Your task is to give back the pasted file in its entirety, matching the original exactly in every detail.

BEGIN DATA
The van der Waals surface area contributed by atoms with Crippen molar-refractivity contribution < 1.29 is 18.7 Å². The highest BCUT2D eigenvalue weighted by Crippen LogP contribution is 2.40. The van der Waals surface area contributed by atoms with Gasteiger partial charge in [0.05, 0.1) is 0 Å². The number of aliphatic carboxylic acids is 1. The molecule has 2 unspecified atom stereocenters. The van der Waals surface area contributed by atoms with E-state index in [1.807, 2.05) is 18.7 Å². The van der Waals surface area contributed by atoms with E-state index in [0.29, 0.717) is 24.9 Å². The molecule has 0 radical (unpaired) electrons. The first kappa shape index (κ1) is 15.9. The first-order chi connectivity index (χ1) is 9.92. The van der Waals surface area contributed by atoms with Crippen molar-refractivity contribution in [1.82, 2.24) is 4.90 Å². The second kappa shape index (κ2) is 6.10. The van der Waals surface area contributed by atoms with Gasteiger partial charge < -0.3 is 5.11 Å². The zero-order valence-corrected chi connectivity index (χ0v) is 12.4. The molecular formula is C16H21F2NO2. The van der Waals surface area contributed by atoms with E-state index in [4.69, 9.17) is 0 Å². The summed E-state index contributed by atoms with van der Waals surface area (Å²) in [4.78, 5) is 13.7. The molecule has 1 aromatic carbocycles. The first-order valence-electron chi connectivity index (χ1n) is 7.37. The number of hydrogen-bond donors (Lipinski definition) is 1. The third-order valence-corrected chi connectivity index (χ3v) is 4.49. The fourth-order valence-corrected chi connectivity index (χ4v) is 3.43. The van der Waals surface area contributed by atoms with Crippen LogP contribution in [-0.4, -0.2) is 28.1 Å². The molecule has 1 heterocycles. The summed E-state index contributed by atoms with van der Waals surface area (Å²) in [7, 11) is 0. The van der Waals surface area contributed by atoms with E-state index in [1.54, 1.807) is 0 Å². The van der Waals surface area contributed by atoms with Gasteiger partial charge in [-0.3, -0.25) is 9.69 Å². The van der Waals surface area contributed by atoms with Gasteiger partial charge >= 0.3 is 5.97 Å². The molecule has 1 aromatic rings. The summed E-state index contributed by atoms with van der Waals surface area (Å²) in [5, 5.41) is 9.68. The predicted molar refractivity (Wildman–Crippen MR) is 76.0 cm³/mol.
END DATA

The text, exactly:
The van der Waals surface area contributed by atoms with Crippen molar-refractivity contribution < 1.29 is 18.7 Å². The highest BCUT2D eigenvalue weighted by Crippen LogP contribution is 2.40. The van der Waals surface area contributed by atoms with Gasteiger partial charge in [0.05, 0.1) is 0 Å². The number of aliphatic carboxylic acids is 1. The molecule has 2 unspecified atom stereocenters. The van der Waals surface area contributed by atoms with E-state index in [1.807, 2.05) is 18.7 Å². The van der Waals surface area contributed by atoms with E-state index in [0.29, 0.717) is 24.9 Å². The molecule has 0 radical (unpaired) electrons. The first kappa shape index (κ1) is 15.9. The first-order chi connectivity index (χ1) is 9.92. The van der Waals surface area contributed by atoms with Crippen molar-refractivity contribution in [1.82, 2.24) is 4.90 Å². The second kappa shape index (κ2) is 6.10. The van der Waals surface area contributed by atoms with Gasteiger partial charge < -0.3 is 5.11 Å². The zero-order valence-corrected chi connectivity index (χ0v) is 12.4. The molecular formula is C16H21F2NO2. The van der Waals surface area contributed by atoms with E-state index in [4.69, 9.17) is 0 Å². The summed E-state index contributed by atoms with van der Waals surface area (Å²) in [4.78, 5) is 13.7. The molecule has 1 aromatic carbocycles. The first-order valence-electron chi connectivity index (χ1n) is 7.37. The number of hydrogen-bond donors (Lipinski definition) is 1. The third-order valence-corrected chi connectivity index (χ3v) is 4.49. The fourth-order valence-corrected chi connectivity index (χ4v) is 3.43. The van der Waals surface area contributed by atoms with Crippen LogP contribution in [-0.4, -0.2) is 28.1 Å². The molecule has 1 heterocycles. The summed E-state index contributed by atoms with van der Waals surface area (Å²) in [7, 11) is 0. The van der Waals surface area contributed by atoms with E-state index in [1.54, 1.807) is 0 Å². The van der Waals surface area contributed by atoms with Gasteiger partial charge in [-0.3, -0.25) is 9.69 Å². The van der Waals surface area contributed by atoms with Gasteiger partial charge >= 0.3 is 5.97 Å². The molecule has 1 aromatic rings. The summed E-state index contributed by atoms with van der Waals surface area (Å²) in [5, 5.41) is 9.68. The predicted molar refractivity (Wildman–Crippen MR) is 76.0 cm³/mol.